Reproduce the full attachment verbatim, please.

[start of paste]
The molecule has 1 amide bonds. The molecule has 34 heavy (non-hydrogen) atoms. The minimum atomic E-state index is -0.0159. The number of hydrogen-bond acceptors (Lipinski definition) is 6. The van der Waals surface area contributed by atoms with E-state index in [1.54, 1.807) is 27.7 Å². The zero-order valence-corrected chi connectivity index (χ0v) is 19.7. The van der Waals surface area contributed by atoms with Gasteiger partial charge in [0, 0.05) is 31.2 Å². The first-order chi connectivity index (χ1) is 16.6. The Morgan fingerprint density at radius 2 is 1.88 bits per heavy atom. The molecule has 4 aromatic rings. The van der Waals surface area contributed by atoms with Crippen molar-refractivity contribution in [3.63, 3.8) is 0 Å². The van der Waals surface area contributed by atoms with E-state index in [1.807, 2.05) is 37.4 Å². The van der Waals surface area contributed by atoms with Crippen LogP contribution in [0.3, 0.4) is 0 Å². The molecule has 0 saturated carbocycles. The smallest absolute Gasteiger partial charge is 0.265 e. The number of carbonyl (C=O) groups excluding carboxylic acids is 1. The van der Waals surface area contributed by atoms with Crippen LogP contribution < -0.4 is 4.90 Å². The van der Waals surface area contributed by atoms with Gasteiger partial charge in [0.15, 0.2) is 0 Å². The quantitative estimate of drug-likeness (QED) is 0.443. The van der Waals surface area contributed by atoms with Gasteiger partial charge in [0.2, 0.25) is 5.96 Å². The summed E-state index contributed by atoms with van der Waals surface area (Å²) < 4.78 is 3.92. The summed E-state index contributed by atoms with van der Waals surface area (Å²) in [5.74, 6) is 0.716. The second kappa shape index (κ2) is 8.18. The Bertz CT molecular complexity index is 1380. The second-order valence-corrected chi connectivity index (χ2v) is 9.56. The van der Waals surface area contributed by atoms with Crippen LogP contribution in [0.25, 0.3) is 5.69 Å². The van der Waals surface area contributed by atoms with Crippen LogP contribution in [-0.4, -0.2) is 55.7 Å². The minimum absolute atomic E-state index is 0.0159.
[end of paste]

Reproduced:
The molecule has 1 amide bonds. The molecule has 34 heavy (non-hydrogen) atoms. The minimum atomic E-state index is -0.0159. The number of hydrogen-bond acceptors (Lipinski definition) is 6. The van der Waals surface area contributed by atoms with E-state index in [1.54, 1.807) is 27.7 Å². The zero-order valence-corrected chi connectivity index (χ0v) is 19.7. The van der Waals surface area contributed by atoms with Gasteiger partial charge in [0, 0.05) is 31.2 Å². The first-order chi connectivity index (χ1) is 16.6. The Morgan fingerprint density at radius 2 is 1.88 bits per heavy atom. The molecule has 4 aromatic rings. The van der Waals surface area contributed by atoms with Crippen molar-refractivity contribution in [3.63, 3.8) is 0 Å². The van der Waals surface area contributed by atoms with E-state index in [1.807, 2.05) is 37.4 Å². The van der Waals surface area contributed by atoms with Crippen LogP contribution in [0.3, 0.4) is 0 Å². The molecule has 0 saturated carbocycles. The smallest absolute Gasteiger partial charge is 0.265 e. The number of carbonyl (C=O) groups excluding carboxylic acids is 1. The van der Waals surface area contributed by atoms with Crippen LogP contribution < -0.4 is 4.90 Å². The van der Waals surface area contributed by atoms with Gasteiger partial charge in [0.15, 0.2) is 0 Å². The quantitative estimate of drug-likeness (QED) is 0.443. The van der Waals surface area contributed by atoms with Gasteiger partial charge in [0.2, 0.25) is 5.96 Å². The summed E-state index contributed by atoms with van der Waals surface area (Å²) < 4.78 is 3.92. The summed E-state index contributed by atoms with van der Waals surface area (Å²) in [5.74, 6) is 0.716. The second kappa shape index (κ2) is 8.18. The Bertz CT molecular complexity index is 1380. The second-order valence-corrected chi connectivity index (χ2v) is 9.56. The van der Waals surface area contributed by atoms with Crippen LogP contribution in [0.25, 0.3) is 5.69 Å². The van der Waals surface area contributed by atoms with Crippen LogP contribution in [-0.4, -0.2) is 55.7 Å². The minimum absolute atomic E-state index is 0.0159.